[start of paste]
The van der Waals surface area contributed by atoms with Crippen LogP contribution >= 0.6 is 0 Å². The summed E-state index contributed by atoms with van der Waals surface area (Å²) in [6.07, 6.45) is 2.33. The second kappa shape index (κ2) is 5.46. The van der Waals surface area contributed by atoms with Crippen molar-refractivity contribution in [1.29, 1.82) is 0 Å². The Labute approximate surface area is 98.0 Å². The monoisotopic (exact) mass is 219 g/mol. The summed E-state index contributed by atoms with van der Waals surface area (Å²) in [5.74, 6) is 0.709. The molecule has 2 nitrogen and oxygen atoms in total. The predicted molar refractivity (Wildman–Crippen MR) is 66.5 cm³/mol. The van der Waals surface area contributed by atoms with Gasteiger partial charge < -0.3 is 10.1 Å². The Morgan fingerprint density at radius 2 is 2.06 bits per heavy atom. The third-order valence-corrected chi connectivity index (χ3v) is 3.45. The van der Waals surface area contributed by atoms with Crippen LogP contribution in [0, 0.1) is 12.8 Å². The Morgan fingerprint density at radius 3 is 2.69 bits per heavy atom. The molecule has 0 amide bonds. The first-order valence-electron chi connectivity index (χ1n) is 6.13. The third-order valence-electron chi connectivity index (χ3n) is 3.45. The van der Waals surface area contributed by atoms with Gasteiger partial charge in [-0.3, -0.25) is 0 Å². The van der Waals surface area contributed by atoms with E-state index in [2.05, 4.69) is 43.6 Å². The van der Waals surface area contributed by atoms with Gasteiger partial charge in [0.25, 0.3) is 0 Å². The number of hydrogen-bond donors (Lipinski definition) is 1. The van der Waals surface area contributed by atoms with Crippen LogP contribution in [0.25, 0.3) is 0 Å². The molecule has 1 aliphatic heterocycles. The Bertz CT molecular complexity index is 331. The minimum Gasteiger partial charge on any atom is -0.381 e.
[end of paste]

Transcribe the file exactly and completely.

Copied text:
The van der Waals surface area contributed by atoms with Crippen LogP contribution >= 0.6 is 0 Å². The summed E-state index contributed by atoms with van der Waals surface area (Å²) in [6.07, 6.45) is 2.33. The second kappa shape index (κ2) is 5.46. The van der Waals surface area contributed by atoms with Crippen molar-refractivity contribution in [1.29, 1.82) is 0 Å². The Labute approximate surface area is 98.0 Å². The monoisotopic (exact) mass is 219 g/mol. The summed E-state index contributed by atoms with van der Waals surface area (Å²) in [5.74, 6) is 0.709. The molecule has 2 nitrogen and oxygen atoms in total. The predicted molar refractivity (Wildman–Crippen MR) is 66.5 cm³/mol. The van der Waals surface area contributed by atoms with Gasteiger partial charge < -0.3 is 10.1 Å². The Morgan fingerprint density at radius 2 is 2.06 bits per heavy atom. The third-order valence-corrected chi connectivity index (χ3v) is 3.45. The van der Waals surface area contributed by atoms with Crippen LogP contribution in [0, 0.1) is 12.8 Å². The Morgan fingerprint density at radius 3 is 2.69 bits per heavy atom. The molecule has 0 amide bonds. The first-order valence-electron chi connectivity index (χ1n) is 6.13. The third-order valence-electron chi connectivity index (χ3n) is 3.45. The van der Waals surface area contributed by atoms with Gasteiger partial charge in [-0.3, -0.25) is 0 Å². The van der Waals surface area contributed by atoms with E-state index in [2.05, 4.69) is 43.6 Å². The van der Waals surface area contributed by atoms with Gasteiger partial charge in [0.25, 0.3) is 0 Å². The number of hydrogen-bond donors (Lipinski definition) is 1. The van der Waals surface area contributed by atoms with Crippen LogP contribution in [0.25, 0.3) is 0 Å². The molecule has 1 aliphatic heterocycles. The Bertz CT molecular complexity index is 331. The minimum Gasteiger partial charge on any atom is -0.381 e.